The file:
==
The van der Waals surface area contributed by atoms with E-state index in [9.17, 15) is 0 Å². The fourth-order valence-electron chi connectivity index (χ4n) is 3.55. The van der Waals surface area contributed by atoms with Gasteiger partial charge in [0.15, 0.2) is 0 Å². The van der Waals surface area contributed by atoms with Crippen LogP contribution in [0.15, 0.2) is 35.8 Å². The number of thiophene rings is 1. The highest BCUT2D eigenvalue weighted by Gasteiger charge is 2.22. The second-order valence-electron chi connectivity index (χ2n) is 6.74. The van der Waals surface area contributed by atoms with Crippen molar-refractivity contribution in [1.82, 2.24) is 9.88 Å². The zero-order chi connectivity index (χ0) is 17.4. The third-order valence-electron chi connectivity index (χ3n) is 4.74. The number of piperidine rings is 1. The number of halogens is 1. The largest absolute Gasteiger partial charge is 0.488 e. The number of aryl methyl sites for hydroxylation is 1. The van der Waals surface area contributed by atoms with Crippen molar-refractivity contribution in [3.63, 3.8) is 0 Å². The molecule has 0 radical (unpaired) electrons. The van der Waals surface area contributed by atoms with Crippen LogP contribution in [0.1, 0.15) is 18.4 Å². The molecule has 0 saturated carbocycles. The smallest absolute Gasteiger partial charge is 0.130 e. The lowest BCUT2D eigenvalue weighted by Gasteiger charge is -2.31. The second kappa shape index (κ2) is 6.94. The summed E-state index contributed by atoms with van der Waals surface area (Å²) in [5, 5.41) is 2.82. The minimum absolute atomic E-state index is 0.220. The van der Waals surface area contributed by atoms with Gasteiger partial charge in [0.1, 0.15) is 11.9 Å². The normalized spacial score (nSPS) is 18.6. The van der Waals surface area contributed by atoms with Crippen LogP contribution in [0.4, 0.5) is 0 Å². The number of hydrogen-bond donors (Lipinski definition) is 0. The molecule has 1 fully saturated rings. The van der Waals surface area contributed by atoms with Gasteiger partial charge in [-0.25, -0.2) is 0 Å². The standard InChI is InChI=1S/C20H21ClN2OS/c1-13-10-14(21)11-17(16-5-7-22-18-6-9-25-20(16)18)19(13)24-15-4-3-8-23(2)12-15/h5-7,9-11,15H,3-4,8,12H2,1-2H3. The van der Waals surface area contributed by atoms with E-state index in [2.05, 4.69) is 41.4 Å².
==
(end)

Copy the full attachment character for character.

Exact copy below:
The van der Waals surface area contributed by atoms with E-state index in [9.17, 15) is 0 Å². The fourth-order valence-electron chi connectivity index (χ4n) is 3.55. The van der Waals surface area contributed by atoms with Gasteiger partial charge in [0.15, 0.2) is 0 Å². The van der Waals surface area contributed by atoms with Crippen LogP contribution in [0.15, 0.2) is 35.8 Å². The number of thiophene rings is 1. The highest BCUT2D eigenvalue weighted by Gasteiger charge is 2.22. The second-order valence-electron chi connectivity index (χ2n) is 6.74. The van der Waals surface area contributed by atoms with Crippen molar-refractivity contribution in [1.82, 2.24) is 9.88 Å². The zero-order chi connectivity index (χ0) is 17.4. The third-order valence-electron chi connectivity index (χ3n) is 4.74. The number of piperidine rings is 1. The number of halogens is 1. The largest absolute Gasteiger partial charge is 0.488 e. The number of aryl methyl sites for hydroxylation is 1. The van der Waals surface area contributed by atoms with Crippen molar-refractivity contribution in [3.63, 3.8) is 0 Å². The molecule has 0 radical (unpaired) electrons. The van der Waals surface area contributed by atoms with Crippen LogP contribution in [0.1, 0.15) is 18.4 Å². The molecule has 0 saturated carbocycles. The smallest absolute Gasteiger partial charge is 0.130 e. The lowest BCUT2D eigenvalue weighted by Gasteiger charge is -2.31. The second kappa shape index (κ2) is 6.94. The summed E-state index contributed by atoms with van der Waals surface area (Å²) in [5, 5.41) is 2.82. The minimum absolute atomic E-state index is 0.220. The van der Waals surface area contributed by atoms with Gasteiger partial charge in [0.1, 0.15) is 11.9 Å². The normalized spacial score (nSPS) is 18.6. The van der Waals surface area contributed by atoms with Crippen LogP contribution in [0.4, 0.5) is 0 Å². The number of hydrogen-bond donors (Lipinski definition) is 0. The molecule has 1 fully saturated rings. The van der Waals surface area contributed by atoms with Gasteiger partial charge in [-0.25, -0.2) is 0 Å². The standard InChI is InChI=1S/C20H21ClN2OS/c1-13-10-14(21)11-17(16-5-7-22-18-6-9-25-20(16)18)19(13)24-15-4-3-8-23(2)12-15/h5-7,9-11,15H,3-4,8,12H2,1-2H3. The van der Waals surface area contributed by atoms with E-state index in [2.05, 4.69) is 41.4 Å².